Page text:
Don Johnson's $50 Million 'Nash Bridges' Award at Risk in Court Appeal
Appellate justices signal discomfort with the way that pre-judgment interest was calculated by judge and jury. One justice calls it "misconduct."
Don Johnson might be in danger of losing out on sizable portion of the $50 million that Rysher Entertainment has been ordered to hand over for the hit CBS cop show, Nash Bridges.
Two years ago, Johnson got a huge win in a California courtroom when a jury delivered a whopping verdict on claims he was stiffed out of his 50 percent copyright interest in the show. Originally, the award was $23.2 million in damages, which a judge increased to $50 million after factoring in interest.
On Friday, an appeal was heard before a three-justice panel at the 2nd District Court of Appeal. As Johnson and his wife listened intently from the gallery, at least one of the appellate court justices was sympathetic to Rysher's view that juror misconduct occurred, putting a good deal of money at stake.
Sources tell The Hollywood Reporter that the appellate judges at the hearing signaled that the original award could be trimmed from $50 million all the way down to $20 million. Rysher wants a new trial.
The jury delivered its verdict in July 2010. In coming up with the $23.2 million in damages, the panel is said to have taken a base award of $15 million and added $8.2 million in pre-judgment interest to compensate Johnson for having to wait on the money since 2001, when the show ended its six season run. The problem is that only the judge is supposed to calculate that interest.
Rysher's attorneys are arguing that as a result, the whole process was tainted and that the award should be thrown out in favor of a new trial. John Taylor at Horvitz & Levy, representing Rysher, analogized the sitution to a jury improperly convicting a defendant on the ground that he must be guilty because he didn't testify and therefore must have something to hide.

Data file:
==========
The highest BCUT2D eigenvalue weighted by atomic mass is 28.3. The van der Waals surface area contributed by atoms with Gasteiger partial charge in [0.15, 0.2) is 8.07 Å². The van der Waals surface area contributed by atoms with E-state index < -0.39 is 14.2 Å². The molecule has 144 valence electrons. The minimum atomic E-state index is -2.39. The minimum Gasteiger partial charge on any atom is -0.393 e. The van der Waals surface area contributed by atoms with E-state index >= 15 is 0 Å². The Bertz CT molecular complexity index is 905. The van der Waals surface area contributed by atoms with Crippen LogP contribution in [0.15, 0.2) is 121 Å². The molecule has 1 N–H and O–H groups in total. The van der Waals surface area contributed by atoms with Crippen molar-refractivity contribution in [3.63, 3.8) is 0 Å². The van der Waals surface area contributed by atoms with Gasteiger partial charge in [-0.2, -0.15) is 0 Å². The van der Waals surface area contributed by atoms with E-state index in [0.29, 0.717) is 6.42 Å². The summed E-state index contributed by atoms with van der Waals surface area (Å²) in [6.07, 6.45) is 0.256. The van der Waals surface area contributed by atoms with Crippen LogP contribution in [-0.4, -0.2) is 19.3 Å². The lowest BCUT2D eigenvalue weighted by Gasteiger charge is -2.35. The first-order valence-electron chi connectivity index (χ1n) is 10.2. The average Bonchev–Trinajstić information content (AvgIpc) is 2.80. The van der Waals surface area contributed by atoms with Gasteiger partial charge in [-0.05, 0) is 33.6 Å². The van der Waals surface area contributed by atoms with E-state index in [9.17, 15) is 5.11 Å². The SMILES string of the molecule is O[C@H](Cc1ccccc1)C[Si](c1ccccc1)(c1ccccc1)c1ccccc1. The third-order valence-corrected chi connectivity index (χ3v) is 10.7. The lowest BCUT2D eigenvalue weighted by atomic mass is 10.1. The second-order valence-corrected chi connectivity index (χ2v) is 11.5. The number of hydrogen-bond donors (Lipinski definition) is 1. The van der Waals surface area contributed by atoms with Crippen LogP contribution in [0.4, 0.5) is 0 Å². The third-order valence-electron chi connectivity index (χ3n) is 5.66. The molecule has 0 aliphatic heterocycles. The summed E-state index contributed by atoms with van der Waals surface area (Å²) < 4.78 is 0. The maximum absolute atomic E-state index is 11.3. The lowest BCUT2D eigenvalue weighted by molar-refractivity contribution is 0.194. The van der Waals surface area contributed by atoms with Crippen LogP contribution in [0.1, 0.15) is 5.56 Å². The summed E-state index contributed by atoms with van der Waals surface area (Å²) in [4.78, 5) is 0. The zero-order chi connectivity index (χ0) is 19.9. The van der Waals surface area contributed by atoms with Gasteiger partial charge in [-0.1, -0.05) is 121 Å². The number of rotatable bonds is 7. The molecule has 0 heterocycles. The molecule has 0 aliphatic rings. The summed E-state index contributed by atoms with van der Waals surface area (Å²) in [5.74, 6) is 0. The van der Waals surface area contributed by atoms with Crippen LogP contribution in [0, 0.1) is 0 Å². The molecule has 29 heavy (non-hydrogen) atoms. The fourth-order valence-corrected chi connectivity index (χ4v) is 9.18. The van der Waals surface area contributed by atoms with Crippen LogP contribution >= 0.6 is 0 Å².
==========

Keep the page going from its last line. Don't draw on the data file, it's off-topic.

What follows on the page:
Justice Paul Turner aggressively challenged Christopher Landau, the attorney for Johnson, and said that what the jury did amounted to misconduct. "I'm sorry to mess you up like this," Turner told Landau at the hearing.
Landau responded that the trial judge held a hearing to address the question of how the jury had reached its conclusions about damages, examined "ambiguous" evidence, and didn't find any cause for a retrial.
The appellate justices also expressed some concern with how the trial judge himself had calculated interest. That could lead the appeals court to reverse the jury's award at least in part.
But Rysher may not get everything it wants.
In the appeal, Rysher argues that the lawsuit brought in 2009 over a series that aired in the 1990s is barred by the statute of limitations. The company argues that a tolling agreement that allowed the case to go forward anyway was actually limited to four years under California legal precedent. The judges weren't very receptive to that argument, according to sources.
Rysher might also be hard-pressed to win on one of its other major points on appeal -- that what Johnson was owed shouldn't have been determined by the copyright provision of the contract, which entitles the actor to a 50 percent share, but rather the portion of the contract that contains a formula for "adjusted gross receipts," which allows Rysher to deduct production costs and distribution fees before paying Johnson. Rysher claims that Nash Bridges was a very expensive show to produce and that it was actually in the red.
Rysher says that a judge erred by not interpreting the contract himself. At the trial court, the judge found the terms of the agreement ambiguous and left it to the jury. Unless the appellate court finds unambigousness in the contract, Rysher will have to live with the jury's ultimate conclusion about how to divide revenue.
An official decision should be coming within 90 days.
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